I am not Stella but this is the story of how I got my groove back. By me I really mean my classes and I, and by groove I mean our sense of connection and community.
I taught 2 sections of Technical Writing (TW) in face-to-face (FTF) format when I arrived at my first full-time lecturer gig after the Ph.D. was completed. This felt natural to me as I had been teaching composition courses for about 8 years prior to this point. I teach in a collaborative project-centered environment because I have seen the difference community makes for learners. Wrestling with the textbook, the concepts of Writing, and the challenges of the projects in community is a very different thing than to wrestling with them alone. I have come to rely on the affordances that the community of learners provided me as well, both in the way I structured the course and in how I performed the work of teaching and assessment.
The second year, however, I was given two sections of online TW. I struggled to make the courses work the way my classroom classes had worked but quickly realized that online synchronous was quite different in the way learners accessed the material and engaged with the composition concepts I was presenting to them. I moved to an asynchronous delivery paradigm to accommodate these differences but I still felt like something was missing. Several students also mentioned at various times that the discussion boards were fine but they still felt isolated.
I was faced with an important question: How could I facilitate group work in an online format that wasn’t also the “wild wild west” of Twitter, Facebook, and Instagram? Since I am old(er) and a player of Dungeons & Dragons, I went in search of TeamSpeak. I soon realized that there weren’t readily available transcripts and other options that I was seeking—like video conferencing—at that time, so I kept searching. Then, in a very special Technical Editing class in which, the editors from my course were embedded with engineering students as they worked on their capstone project—designing the vehicle and flight for an autonomous science mission to another celestial body in our solar system—one of the teams of engineers was using Discord to coordinate their work. I asked them what it was and they simply replied: “You mean you don’t know? It’s what gamers do.”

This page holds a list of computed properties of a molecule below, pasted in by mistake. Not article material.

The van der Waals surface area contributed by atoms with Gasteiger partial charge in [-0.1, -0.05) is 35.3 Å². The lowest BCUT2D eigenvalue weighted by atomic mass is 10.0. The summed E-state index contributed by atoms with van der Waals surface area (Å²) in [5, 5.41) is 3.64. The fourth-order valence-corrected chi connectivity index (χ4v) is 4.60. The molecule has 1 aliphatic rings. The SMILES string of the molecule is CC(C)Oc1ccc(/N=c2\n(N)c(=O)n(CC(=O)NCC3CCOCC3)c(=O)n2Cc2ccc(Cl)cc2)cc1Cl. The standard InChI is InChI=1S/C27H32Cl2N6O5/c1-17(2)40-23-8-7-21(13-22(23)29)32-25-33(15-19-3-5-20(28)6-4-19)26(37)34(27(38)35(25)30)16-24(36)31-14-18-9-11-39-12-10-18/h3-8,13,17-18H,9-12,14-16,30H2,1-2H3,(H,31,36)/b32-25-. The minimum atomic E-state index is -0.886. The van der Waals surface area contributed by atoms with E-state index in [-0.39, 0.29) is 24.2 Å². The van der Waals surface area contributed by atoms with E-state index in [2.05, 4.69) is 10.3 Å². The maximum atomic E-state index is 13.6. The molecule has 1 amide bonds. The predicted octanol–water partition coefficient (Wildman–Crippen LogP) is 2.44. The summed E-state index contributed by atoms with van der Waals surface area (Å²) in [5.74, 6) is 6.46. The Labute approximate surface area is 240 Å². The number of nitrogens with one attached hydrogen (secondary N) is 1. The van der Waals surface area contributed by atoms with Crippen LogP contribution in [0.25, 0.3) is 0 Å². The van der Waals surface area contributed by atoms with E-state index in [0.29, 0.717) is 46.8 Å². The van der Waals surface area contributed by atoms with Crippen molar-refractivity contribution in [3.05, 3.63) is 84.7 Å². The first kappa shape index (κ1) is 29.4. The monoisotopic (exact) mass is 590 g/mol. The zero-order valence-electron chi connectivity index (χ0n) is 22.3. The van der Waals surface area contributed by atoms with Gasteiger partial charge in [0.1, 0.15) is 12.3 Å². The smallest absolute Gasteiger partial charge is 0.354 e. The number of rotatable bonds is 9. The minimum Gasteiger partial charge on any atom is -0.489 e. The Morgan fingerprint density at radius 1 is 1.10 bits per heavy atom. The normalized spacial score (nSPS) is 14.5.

“Oh.” I said abashed.
There is a visual metaphor somewhere for what followed but . . . it’s kind of an insider reference.
And then . . . COVID-19.
—— EVERYONE OFF CAMPUS AND FINISH THE TERM ONLINE PLEASE.——
Since we began using Discord, I also created, planned, taught, and coordinated, into this course, a service-learning project that performs a User Experience (UX) study for our Library website. The UX project occupies weeks 8-15 of a 16-week term. We have a warm-up team exercise in which we build and unbox the rubric for the course.